According to Rajasthan’s legislation, each institution will have a “school-level fee committee” – which has representation from parents – to decide the school’s annual charge. In case the body is unable to arrive at a figure, the matter will go to the divisional fee regulatory committee. “During the pendency of the reference, the management shall be at liberty to collect the fee of the previous academic year plus 10% increase in such fee till the final decision of the Divisional Fee Regulatory Committee,” said the Act, passed in 2016.

Lawyer and Activist Khagesh Jha said that policies requiring schools to get permission before increasing the fee work better. “It is very hard to get schools to return money they have already collected,” he said.

The cap

The Gujarat Bill, however, has elements of both categories. For instance, the most widely reported aspect of the Bill is that it seeks to impose limits on school fees, which would fall into the first category. However, it also has a clause stating that schools who want to charge more than the specified amount can approach a fee-regulatory committee.

Pooja Prajapati, a lawyer from Ahmedabad who also heads the association Parents Ekta Manch of Gujarat, was disappointed that the state’s lawmakers introduced “caps on fees” but, at the same time, permitted schools to breach them.

However, several lawyers and parents who have been fighting fee increases in other states said the limits imposed in the Bill were a problem and could invite lawsuits. “We have been asking the Centre to introduce a Central law and body to regulate fees,” said Sahay. “But it would have to be one that cannot be challenged. The Gujarat model will be stuck in court because there are several Supreme Court judgements that state categorically that a government cannot fix fees or impose caps but regulate it based on a school’s expenses on infrastructure and other facilities. Trying to adopt the Gujarat model nationally could do more harm than good.”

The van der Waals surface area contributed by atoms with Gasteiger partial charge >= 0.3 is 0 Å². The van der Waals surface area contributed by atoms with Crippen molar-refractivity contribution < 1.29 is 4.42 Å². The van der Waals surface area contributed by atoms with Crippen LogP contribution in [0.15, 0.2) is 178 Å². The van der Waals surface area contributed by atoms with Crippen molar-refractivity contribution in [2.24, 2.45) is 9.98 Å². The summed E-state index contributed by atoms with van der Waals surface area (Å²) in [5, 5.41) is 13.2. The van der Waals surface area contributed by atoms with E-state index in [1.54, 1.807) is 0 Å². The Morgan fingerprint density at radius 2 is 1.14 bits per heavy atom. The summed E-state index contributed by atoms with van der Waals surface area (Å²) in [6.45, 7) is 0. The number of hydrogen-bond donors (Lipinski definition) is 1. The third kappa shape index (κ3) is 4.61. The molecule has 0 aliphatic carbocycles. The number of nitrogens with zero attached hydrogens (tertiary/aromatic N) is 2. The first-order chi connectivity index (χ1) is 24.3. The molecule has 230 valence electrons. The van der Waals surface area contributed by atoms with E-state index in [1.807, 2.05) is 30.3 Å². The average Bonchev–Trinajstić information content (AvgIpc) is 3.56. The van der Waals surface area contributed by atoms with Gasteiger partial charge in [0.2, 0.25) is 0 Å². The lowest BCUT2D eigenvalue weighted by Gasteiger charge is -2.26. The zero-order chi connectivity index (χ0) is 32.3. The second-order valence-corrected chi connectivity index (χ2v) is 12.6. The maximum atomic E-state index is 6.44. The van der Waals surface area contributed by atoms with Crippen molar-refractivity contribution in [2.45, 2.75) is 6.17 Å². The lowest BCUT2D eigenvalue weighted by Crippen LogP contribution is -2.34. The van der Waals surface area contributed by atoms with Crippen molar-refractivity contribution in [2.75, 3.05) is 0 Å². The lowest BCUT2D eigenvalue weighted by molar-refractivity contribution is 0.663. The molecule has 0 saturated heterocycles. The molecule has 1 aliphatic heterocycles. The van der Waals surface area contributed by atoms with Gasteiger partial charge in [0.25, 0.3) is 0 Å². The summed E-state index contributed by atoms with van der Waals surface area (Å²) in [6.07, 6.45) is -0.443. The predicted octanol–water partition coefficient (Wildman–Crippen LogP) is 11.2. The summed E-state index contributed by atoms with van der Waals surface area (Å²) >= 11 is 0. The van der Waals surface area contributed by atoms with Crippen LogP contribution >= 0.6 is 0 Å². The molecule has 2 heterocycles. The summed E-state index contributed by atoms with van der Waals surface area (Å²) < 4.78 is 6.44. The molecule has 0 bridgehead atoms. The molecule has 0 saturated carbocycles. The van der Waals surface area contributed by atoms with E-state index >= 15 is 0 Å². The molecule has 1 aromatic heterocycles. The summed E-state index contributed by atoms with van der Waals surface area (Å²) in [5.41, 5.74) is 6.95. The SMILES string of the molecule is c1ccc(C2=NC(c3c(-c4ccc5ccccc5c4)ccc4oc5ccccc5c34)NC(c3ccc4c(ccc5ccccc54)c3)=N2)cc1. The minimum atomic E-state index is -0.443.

Ashish Naredi, who is in the legal cell of the Hyderabad School Parents Association, said that little homework goes into deciding what the caps will be and that renders the whole system vulnerable. “We have fought cases in the High Court and Supreme Court and this point has come up repeatedly,” he said. “What is the rationale behind selecting these amounts in the proposed fee structure? The basic data-crunching that should go into these decisions is missing. In 2010, the Andhra Pradesh government had issued an order imposing a cap of Rs 12,000. It is still stuck in court.”

Other objections

Legal concerns apart, parents associations also complained about the composition of the regulatory committee. “All members are nominated and there is no representation from parents,” Prajapati said. This will make it easier for schools to justify fee hikes to the committee, she said, by claiming they are needed for development purposes. Under the Gujarat Bill, school managements are free to increase their fee within the proposed caps. If it exceeds the specified limits,they will need an approval from zonal fee regulation.

Jha is also worried that the proposed fee cap could encourage more affordable schools to raise their fees. “The schools that were charging less [than the proposed fee] will now increase it to the levels of the proposed structure and tell parents the government has allowed them to do so,” he said.

Jha said that a similar trend was seen in Delhi, when the reccomendations of the Sixth Pay Commission for teachers was implemented. At that time, the government had issued fixed rates of increase in school fee to make up for the increased salaries for teachers, but even schools that did not have to pay revised salaries increased their fee.